In the short term, you can't afford to not work.
In the long term, you might both be very glad you've stayed in work.

Worry from debts is awful. It's terrifying. I would take any measures necessary to ensure I could still meet my debt repayments as I wouldn't be able to sleep at night otherwise and that situation isn't good for anyone.

thecageisfull Mon 21-Jul-14 09:05:30

He is BU, but if you are suggesting that he work from home and looks after a 8 month old (not sure if you are but I don't understand the 'he won't be able to leave the house or do anything' comment) then you are both BU.

It might not be a 'career' job but it's your job, and your income and it can be really hard to get back into the job market after any sort of break. Would he be willing to give up his job instead (suspect he will say no because he earns more, therefore impractical, but if he earned the same then would he do it?)

Thenapoleonofcrime Mon 21-Jul-14 09:05:35

Sorry- I'm not getting this, is he your boss or something? His arguments sound suspiciously like 'my life will be better if you don't work', not anything about you, your preferences, your joint responsibility for childcare. Now you know- he thinks his job is more important than yours, and that you have to do what is best for the family, whereas he does what is best for his career. If he truly wanted your baby to have home childcare, can't he adapt his hours and do some?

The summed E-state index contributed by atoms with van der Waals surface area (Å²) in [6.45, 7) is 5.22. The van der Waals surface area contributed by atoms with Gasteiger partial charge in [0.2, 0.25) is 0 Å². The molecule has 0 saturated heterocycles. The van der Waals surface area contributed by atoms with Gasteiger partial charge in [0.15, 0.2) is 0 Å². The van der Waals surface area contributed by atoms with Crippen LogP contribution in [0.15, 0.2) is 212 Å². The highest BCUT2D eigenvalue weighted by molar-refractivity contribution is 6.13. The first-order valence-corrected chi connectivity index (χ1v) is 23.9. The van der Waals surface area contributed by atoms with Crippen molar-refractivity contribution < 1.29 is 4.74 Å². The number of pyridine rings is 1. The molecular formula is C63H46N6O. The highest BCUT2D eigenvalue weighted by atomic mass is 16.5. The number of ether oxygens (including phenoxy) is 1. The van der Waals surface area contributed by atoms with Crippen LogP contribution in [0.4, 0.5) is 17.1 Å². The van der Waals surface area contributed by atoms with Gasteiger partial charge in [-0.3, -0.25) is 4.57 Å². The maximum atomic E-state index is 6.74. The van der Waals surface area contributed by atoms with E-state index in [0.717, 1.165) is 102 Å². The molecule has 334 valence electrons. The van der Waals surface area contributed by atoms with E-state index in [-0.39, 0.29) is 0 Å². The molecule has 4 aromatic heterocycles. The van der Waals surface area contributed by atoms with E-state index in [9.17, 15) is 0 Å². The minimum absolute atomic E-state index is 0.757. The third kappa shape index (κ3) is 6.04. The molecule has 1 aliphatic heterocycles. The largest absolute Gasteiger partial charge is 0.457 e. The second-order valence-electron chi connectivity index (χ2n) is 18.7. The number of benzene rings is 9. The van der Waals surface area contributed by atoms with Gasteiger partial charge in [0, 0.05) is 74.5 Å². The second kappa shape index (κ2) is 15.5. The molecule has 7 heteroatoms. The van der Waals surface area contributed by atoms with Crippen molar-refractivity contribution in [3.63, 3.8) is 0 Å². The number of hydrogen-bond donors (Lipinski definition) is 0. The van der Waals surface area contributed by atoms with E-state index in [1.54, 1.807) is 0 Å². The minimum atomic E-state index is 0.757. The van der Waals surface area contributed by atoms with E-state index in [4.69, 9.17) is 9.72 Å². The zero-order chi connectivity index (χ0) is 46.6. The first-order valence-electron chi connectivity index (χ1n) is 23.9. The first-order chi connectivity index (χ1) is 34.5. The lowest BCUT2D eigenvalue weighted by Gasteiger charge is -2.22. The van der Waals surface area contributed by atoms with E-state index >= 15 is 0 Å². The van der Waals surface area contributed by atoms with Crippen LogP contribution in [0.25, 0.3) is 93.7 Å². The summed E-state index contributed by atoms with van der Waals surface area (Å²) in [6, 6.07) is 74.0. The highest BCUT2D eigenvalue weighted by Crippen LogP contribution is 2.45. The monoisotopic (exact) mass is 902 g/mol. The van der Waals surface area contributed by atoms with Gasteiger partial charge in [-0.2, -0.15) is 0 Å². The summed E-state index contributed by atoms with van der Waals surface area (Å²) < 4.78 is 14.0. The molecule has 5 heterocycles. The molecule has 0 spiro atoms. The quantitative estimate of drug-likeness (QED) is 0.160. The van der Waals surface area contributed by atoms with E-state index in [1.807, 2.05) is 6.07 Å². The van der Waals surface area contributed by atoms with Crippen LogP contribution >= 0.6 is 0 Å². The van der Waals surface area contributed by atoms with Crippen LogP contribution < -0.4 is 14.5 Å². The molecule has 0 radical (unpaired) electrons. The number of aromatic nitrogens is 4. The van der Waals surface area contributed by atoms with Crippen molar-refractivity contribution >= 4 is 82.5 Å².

Pobblewhohasnotoes Mon 21-Jul-14 09:07:46

And what about what you want? Do you want to work? Can you afford childcare?

It should be a joint decision. So he won't be able to just go out now, well that's life with a baby for you.

Are you expecting him to work from home and look after the baby?

Staryyeyedsurprise Mon 21-Jul-14 09:08:18

Although OP, I've just re-read your post. ARe you planning for DP to look after the baby while he works from home? If so I can see his point a bit - he still needs to earn an income too and it really wopuldn't be fair to the baby to be plonked in a bouncer for hours while dad is on business calls etc (if that's what the situation would be?).

MangoBiscuit Mon 21-Jul-14 09:08:24

If you want to return to work, then although I fully advocate having a discussion about it, ultimately the decision is yours. If he doesn't want your child to go into childcare at all, then he'll have to change his hours, or drop some hours, to help facilitate this. What exactly will he feel resentful of? Does your going back to work force him to stay home? Does it force him into having to do or not do something? hmm